P: I personally think it’s a little of both. Gawx had only just been injured and wasn’t fighting the rotspren and the infection like Kaladin was. But also the tower has affected Lift’s abilities and so that made it difficult to fight through, as well.

A: Oh, I forgot about the immediacy of the injury—that sometimes affects it too. But yeah, it’s probably most reasonable to figure that it’s a combination of all those things.

“My awesomeness—the slippery part—doesn’t work anymore. But this does. Wonder why.”

A: I know we’ve talked about this before, but… let’s do it again. Why not? Raboniel claims that Adhesion (the upper Surge circled in blue below) is “not a true Surge” because it is of Honor alone, and the true Surges have to be of both Honor and Cultivation. But now we see that Progression (the lower blue-circled Surge) works as well. Does that mean Progression is of Cultivation alone? Could it be that Adhesion is mostly of Honor and Progression is mostly of Cultivation, but the tower’s inverted protections really only work well when the two Investitures are more balanced?

I do find it interesting that the Surges that still work aren’t actually opposite one another on the diagram; the symmetry fails for some reason. It’s symmetrical on the horizontal axis, but not the vertical. Hmm. This seems like it should be significant, but I don’t know how.

“What in storming Damnation are you fools doing?” a gruff voice said from behind them.

Dabbid froze. Then turned around slowly. Lift was perched on the end of Teft’s shelf . . . She was pulling her hand back from Teft’s exposed foot, Stormlight curling off her body.

Teft, in turn, was pushing himself up to sit.

Teft was awake. […]

“What?” Lift said. “Wasn’t I supposed to heal the stinky one too?”

A: Bahahahahah! Of course she healed him, just as soon as she got some food. I also love how absolutely unexpected it was, even though I say “of course she healed him.” Honestly, I did not see that coming; to suddenly hear Teft’s voice and realize that she was able to help him, even though he wasn’t injured… WOW. What a lovely shock that was.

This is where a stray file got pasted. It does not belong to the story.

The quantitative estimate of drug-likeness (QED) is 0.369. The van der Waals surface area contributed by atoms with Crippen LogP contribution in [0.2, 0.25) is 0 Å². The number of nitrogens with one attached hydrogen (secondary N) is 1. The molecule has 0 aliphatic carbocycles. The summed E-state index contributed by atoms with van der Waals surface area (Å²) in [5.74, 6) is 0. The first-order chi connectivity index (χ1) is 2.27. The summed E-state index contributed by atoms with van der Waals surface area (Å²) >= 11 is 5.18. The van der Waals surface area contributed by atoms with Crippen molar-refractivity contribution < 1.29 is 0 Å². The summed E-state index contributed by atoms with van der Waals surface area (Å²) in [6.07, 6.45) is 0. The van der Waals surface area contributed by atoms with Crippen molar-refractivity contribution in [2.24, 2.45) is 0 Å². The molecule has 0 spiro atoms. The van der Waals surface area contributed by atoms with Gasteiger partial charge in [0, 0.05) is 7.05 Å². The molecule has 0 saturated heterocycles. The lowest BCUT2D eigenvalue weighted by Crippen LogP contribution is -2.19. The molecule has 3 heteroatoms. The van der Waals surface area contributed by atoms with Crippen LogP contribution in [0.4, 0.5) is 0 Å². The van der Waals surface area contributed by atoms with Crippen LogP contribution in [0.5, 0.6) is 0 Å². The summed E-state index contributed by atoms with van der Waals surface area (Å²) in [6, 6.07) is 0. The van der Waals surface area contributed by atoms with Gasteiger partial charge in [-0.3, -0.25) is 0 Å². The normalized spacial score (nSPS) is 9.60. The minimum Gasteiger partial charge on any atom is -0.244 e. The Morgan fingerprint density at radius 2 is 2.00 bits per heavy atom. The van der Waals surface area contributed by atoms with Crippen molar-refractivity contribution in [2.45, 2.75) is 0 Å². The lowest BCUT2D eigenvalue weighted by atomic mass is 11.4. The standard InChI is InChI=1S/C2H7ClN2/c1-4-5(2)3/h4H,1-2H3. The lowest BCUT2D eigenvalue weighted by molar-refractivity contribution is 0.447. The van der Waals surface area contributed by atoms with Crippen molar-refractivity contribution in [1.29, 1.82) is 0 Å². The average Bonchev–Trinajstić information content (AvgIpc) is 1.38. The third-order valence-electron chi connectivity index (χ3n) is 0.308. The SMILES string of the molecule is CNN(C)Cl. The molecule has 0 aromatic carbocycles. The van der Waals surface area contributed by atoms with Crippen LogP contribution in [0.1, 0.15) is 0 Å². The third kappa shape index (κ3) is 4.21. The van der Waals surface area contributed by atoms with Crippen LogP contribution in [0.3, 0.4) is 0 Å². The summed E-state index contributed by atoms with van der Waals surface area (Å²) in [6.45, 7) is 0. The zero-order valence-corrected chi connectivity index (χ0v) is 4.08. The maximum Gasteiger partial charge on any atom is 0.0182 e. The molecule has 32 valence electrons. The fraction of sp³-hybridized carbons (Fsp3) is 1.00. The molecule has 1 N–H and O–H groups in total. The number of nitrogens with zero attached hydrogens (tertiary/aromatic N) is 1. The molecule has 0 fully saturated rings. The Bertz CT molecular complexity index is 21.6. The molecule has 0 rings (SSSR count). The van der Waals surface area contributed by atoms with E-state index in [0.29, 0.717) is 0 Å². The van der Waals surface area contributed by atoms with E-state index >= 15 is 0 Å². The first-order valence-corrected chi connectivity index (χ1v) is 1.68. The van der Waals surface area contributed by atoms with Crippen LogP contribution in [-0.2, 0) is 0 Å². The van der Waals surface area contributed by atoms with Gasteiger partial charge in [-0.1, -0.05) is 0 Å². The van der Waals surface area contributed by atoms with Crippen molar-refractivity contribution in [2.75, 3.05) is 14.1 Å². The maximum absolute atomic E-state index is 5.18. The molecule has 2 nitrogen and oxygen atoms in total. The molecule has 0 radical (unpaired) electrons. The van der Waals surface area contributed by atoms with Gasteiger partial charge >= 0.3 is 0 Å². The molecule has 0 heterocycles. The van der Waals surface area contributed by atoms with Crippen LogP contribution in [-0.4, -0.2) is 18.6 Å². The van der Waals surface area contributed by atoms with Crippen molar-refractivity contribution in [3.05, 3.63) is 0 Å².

P: And she just assumed. He was unconscious, so she got a little food in her and thought, why not? I’ll heal this one, too.

“You can wake the Radiants?” Rlain asked, rushing over and seizing Lift by the arms. “Why didn’t you say something?”

“Huh?” she said. “Look, shellhead, I’ve been in a storming cage. […] I don’t know what’s been goin’ on in the tower. What’s wrong with the others?”

A: Nothing to do here but laugh. Her ability is (or seems to be) an answer to their burning need to heal/wake the Radiants, so you can see why Rlain wishes they’d known this before. At the same time… well, it’s not like she had a chance to try it out, much less talk to them, before Venli pulled her out! (There was a brief debate in the beta as to whether “shellhead” was unacceptably racist; on the whole, it seems to me like Lift instinctively “hitting back” at someone who was being unreasonable toward her.)

P: Yes, how could she have known that the Radiants were down? She was captured right away and stuck in a cell. She has no clue about what’s going on in the tower. So educate her, Rlain!

A: Related… I wonder if she is uniquely able to waken a Radiant because she’s using Lifelight instead of Stormlight. Did Kaladin try pushing Stormlight into Teft at the beginning?

Spren and Shadesmar

“My spren vanished, said he was going to try to get help, and I ain’t heard from him since. Bet he joined the Voidbringers, storming traitor.”

A: Heh. She’s had such a habit of calling him “Voidbringer” she still does it even when she doesn’t believe it. If she’d known what was going on in the tower, she’d have been worried sick about him, but as it is, he just vanished. Bummer. (I had to go look to see what happened to him. Apparently it was much the same as with Syl: He got too far from Lift and couldn’t maintain functionality. At least, Dalinar says that they found her spren once the tower was restored, and I don’t for a second believe he actually tried to abandon her.) Poor Wyndle; we don’t hear from him, so we don’t know what it was like for him, but I’m betting it was rather frightening.

P: I’m sure it was frightening for him, the poor little vine. He had no clue what was happening either, so he would have just gotten… lost. Poor Wyndle.

Brilliant Buttresses

“Funny. [Fused] need to eat. Suppose that means they poop, right?”

“I suppose,” Rlain said, sounding disapproving.

“Ain’t that a kick in the bits?” Lift asked. “You get made immortal; you can live through centuries. You can fly, or walk through rock, or something like that. But you still gotta piss like everyone else.”

“I don’t see the point of this conversation,” Rlain said.

A: I’m not sure which I find funnier—the oh-so-typical Lift observations on… earthy subjects, or Rlain’s stiffness about it.

P: I’m not sure which is funnier, either… this scene or the fact that Brandon wrote this scene. It’s hilarious, and all the more so because he wrote it!

A: His inner 13-year-old does break through sometimes… mostly when writing Lift. Or Alcatraz.

 

We’ll be leaving further speculation and discussion to you in the comments, and hope to join you there! Next week, we’ll be back with chapter 86, in which we go back to Venli in all her pre-storm-summoning arrogance, though there is a brief moment of hope before she squashes it.

Alice lives in the Pacific Northwest with her husband and two kids. Summertime, and the living is easy… At least it’s finally warmed up!

Paige resides in New Mexico, of course. And she’s fully enjoying the fact that the Yankees have the best record in the league right now. Links to her other writing are available in her profile.